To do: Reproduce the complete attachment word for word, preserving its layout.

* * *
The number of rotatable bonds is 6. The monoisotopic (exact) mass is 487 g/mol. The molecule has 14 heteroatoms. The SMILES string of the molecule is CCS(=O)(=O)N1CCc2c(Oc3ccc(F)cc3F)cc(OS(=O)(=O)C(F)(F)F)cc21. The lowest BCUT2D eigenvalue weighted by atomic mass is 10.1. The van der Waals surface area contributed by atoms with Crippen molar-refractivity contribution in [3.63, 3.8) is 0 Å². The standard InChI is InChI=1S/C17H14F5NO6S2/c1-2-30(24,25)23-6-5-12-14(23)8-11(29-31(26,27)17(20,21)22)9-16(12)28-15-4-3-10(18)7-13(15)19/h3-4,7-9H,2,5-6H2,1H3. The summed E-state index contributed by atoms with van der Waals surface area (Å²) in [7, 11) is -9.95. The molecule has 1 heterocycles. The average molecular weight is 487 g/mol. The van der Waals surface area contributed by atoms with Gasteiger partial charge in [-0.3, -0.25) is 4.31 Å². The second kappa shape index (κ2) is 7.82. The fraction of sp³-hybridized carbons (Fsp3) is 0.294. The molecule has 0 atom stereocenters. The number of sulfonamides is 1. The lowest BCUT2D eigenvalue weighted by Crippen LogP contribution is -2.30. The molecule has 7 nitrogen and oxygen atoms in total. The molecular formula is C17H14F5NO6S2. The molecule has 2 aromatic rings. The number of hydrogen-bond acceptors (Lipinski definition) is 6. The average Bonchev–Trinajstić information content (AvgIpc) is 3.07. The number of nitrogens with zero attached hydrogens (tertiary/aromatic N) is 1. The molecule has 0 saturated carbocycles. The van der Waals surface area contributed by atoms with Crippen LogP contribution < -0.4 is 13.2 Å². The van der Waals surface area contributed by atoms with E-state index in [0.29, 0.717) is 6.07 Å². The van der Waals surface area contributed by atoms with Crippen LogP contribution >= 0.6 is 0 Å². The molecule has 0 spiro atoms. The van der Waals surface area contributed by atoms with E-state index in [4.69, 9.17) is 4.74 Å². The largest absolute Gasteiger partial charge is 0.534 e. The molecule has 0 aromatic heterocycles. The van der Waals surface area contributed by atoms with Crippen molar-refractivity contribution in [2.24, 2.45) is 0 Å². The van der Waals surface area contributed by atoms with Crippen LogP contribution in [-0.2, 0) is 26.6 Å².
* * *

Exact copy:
The number of rotatable bonds is 6. The monoisotopic (exact) mass is 487 g/mol. The molecule has 14 heteroatoms. The SMILES string of the molecule is CCS(=O)(=O)N1CCc2c(Oc3ccc(F)cc3F)cc(OS(=O)(=O)C(F)(F)F)cc21. The lowest BCUT2D eigenvalue weighted by atomic mass is 10.1. The van der Waals surface area contributed by atoms with Crippen molar-refractivity contribution in [3.63, 3.8) is 0 Å². The standard InChI is InChI=1S/C17H14F5NO6S2/c1-2-30(24,25)23-6-5-12-14(23)8-11(29-31(26,27)17(20,21)22)9-16(12)28-15-4-3-10(18)7-13(15)19/h3-4,7-9H,2,5-6H2,1H3. The summed E-state index contributed by atoms with van der Waals surface area (Å²) in [7, 11) is -9.95. The molecule has 1 heterocycles. The average molecular weight is 487 g/mol. The van der Waals surface area contributed by atoms with Gasteiger partial charge in [-0.3, -0.25) is 4.31 Å². The second kappa shape index (κ2) is 7.82. The fraction of sp³-hybridized carbons (Fsp3) is 0.294. The molecule has 0 atom stereocenters. The number of sulfonamides is 1. The lowest BCUT2D eigenvalue weighted by Crippen LogP contribution is -2.30. The molecule has 7 nitrogen and oxygen atoms in total. The molecular formula is C17H14F5NO6S2. The molecule has 2 aromatic rings. The number of hydrogen-bond acceptors (Lipinski definition) is 6. The average Bonchev–Trinajstić information content (AvgIpc) is 3.07. The number of nitrogens with zero attached hydrogens (tertiary/aromatic N) is 1. The molecule has 0 saturated carbocycles. The van der Waals surface area contributed by atoms with Crippen LogP contribution < -0.4 is 13.2 Å². The van der Waals surface area contributed by atoms with E-state index in [0.29, 0.717) is 6.07 Å². The van der Waals surface area contributed by atoms with Crippen LogP contribution >= 0.6 is 0 Å². The molecule has 0 spiro atoms. The van der Waals surface area contributed by atoms with E-state index in [4.69, 9.17) is 4.74 Å². The largest absolute Gasteiger partial charge is 0.534 e. The molecule has 0 aromatic heterocycles. The van der Waals surface area contributed by atoms with Crippen molar-refractivity contribution in [2.24, 2.45) is 0 Å². The van der Waals surface area contributed by atoms with Crippen LogP contribution in [-0.2, 0) is 26.6 Å².